There are many types of addictions including addiction to alcohol, cigarettes or certain other drugs. People can also be addicted to certain behaviours such as gambling and particular sexual behaviours including accessing Internet pornography. Sometimes addictions occur in the context of other mental health problems such as depression and anxiety disorders. For example, individuals suffering from psychological trauma reactions are approximately four times more likely to abuse alcohol and other substances. It can be especially helpful to talk to your general medical practitioner or other mental health professional when addictive behaviours are accompanied by other mental health problems.
Characteristic signs of addictions include compulsively seeking out the addictive drug or activity despite clearly negative consequences such as financial loss, health problems, legal problems, increased conflict in relationships and/or increasingly risky behaviour. The addictive behaviour may interfere with work performance, relationships and other roles such as parenting. People when addicted generally spend more time on the activity than intended and develop an increased tolerance for the addictive substance (seeking more of it for a similar effect). The addicted person would likely experience signs of withdrawal, such as cravings and feelings of anxiety, when unable to access the substance or activity. Those addicted may commonly tend to minimise or downplay the difficulties associated with their addiction.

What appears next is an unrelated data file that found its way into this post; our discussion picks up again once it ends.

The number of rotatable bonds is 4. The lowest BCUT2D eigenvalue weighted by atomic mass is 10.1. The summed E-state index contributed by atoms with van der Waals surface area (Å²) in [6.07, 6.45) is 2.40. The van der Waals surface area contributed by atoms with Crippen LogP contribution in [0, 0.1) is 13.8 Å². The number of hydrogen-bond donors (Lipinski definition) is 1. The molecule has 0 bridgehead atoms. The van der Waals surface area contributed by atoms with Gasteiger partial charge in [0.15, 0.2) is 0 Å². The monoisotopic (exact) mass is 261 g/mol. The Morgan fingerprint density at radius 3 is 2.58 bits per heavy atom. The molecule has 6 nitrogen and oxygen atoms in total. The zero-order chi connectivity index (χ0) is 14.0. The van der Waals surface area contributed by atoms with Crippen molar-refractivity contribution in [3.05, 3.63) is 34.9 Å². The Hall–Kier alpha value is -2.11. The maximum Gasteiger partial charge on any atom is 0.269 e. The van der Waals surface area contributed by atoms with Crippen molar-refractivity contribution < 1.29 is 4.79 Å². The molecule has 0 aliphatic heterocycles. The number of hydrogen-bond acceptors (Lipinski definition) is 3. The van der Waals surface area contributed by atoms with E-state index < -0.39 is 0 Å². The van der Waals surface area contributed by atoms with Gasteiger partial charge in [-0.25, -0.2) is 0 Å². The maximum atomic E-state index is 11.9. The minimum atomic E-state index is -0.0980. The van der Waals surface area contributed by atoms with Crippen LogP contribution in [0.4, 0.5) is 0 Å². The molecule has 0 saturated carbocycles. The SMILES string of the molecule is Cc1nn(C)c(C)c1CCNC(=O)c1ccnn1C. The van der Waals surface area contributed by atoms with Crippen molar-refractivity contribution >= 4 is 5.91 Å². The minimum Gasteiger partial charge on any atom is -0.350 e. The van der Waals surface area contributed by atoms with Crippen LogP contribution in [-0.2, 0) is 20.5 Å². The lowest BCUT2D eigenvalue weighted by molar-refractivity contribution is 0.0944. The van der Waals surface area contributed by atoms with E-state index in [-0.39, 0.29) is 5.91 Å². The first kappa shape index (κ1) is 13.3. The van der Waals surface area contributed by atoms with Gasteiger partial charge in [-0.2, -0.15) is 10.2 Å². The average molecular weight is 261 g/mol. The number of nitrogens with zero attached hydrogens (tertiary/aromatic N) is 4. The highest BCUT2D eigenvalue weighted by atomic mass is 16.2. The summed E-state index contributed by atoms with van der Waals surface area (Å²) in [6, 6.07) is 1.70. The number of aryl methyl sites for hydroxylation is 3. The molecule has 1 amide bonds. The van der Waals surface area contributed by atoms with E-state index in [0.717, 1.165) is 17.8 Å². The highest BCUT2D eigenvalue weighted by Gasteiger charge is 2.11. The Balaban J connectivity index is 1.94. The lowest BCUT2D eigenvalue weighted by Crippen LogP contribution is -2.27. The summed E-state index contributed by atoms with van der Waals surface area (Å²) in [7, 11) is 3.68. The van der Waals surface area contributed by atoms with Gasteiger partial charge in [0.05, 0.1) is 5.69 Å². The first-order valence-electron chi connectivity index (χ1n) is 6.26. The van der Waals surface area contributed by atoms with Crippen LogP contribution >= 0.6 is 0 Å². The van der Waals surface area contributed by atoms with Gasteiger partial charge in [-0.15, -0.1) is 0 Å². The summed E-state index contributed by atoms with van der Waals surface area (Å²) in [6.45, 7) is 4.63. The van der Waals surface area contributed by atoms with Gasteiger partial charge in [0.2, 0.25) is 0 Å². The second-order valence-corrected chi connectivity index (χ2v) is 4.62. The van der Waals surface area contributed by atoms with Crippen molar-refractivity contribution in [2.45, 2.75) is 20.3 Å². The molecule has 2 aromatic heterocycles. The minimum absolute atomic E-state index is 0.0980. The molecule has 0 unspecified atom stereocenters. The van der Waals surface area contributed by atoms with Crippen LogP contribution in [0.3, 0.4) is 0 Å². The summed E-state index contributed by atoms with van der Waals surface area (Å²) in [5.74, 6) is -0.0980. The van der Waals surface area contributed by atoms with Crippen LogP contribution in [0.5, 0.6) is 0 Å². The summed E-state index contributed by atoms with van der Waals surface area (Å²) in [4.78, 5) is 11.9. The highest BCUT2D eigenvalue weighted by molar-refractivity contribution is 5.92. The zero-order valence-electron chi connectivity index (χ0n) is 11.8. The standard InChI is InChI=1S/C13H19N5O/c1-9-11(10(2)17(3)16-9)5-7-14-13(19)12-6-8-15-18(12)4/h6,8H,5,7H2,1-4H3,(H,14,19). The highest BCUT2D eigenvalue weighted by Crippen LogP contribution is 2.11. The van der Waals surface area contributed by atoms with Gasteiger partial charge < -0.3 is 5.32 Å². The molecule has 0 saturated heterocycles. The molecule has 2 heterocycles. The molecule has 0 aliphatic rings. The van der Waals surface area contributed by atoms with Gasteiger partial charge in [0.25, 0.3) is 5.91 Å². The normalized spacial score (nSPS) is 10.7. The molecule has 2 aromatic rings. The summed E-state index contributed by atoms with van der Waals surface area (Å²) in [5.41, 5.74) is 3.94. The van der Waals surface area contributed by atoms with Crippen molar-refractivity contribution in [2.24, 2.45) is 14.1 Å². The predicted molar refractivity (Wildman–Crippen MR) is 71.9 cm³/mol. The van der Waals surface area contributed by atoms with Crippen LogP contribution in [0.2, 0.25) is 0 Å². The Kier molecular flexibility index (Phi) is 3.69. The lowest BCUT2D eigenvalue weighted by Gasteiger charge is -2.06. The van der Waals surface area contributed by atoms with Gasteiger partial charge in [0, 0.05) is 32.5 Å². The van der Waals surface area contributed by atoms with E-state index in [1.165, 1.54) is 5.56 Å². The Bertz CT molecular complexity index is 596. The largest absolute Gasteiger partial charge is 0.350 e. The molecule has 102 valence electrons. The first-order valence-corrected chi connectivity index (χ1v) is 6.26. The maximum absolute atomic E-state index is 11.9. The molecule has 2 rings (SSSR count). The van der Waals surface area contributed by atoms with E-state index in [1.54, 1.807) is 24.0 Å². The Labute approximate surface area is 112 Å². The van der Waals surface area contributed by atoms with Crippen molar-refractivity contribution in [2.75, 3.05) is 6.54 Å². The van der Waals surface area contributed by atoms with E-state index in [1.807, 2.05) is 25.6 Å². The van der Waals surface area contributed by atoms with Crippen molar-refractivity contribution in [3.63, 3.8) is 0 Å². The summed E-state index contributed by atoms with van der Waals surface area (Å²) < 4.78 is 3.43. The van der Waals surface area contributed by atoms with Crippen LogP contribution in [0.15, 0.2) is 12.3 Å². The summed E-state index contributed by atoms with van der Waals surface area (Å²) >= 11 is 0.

It is increasingly being understood that addictions are commonly accompanied by changes in the brain including changed brain cell connections and changed brain chemistry. By repeatedly practising the addictive behaviour in stages of excitement the addictive behaviour becomes paired with the activation of pleasure centres in the brain. This applies not only to the use of addictive substances, but also behaviour such as gambling and repeatedly accessing Internet pornography. These changes in the brain help account for why it can be so difficult to curb addictive behaviours. When people are aware of starting to develop a pattern of addictive behaviour there are great advantages in curbing the behaviour at an early stage. However, by learning to deal with high risk settings in ways other than engaging in the addictive behaviour, and by instead pursuing other healthy and rewarding behaviours which enhance pleasure, this can help reverse some of the changes described above.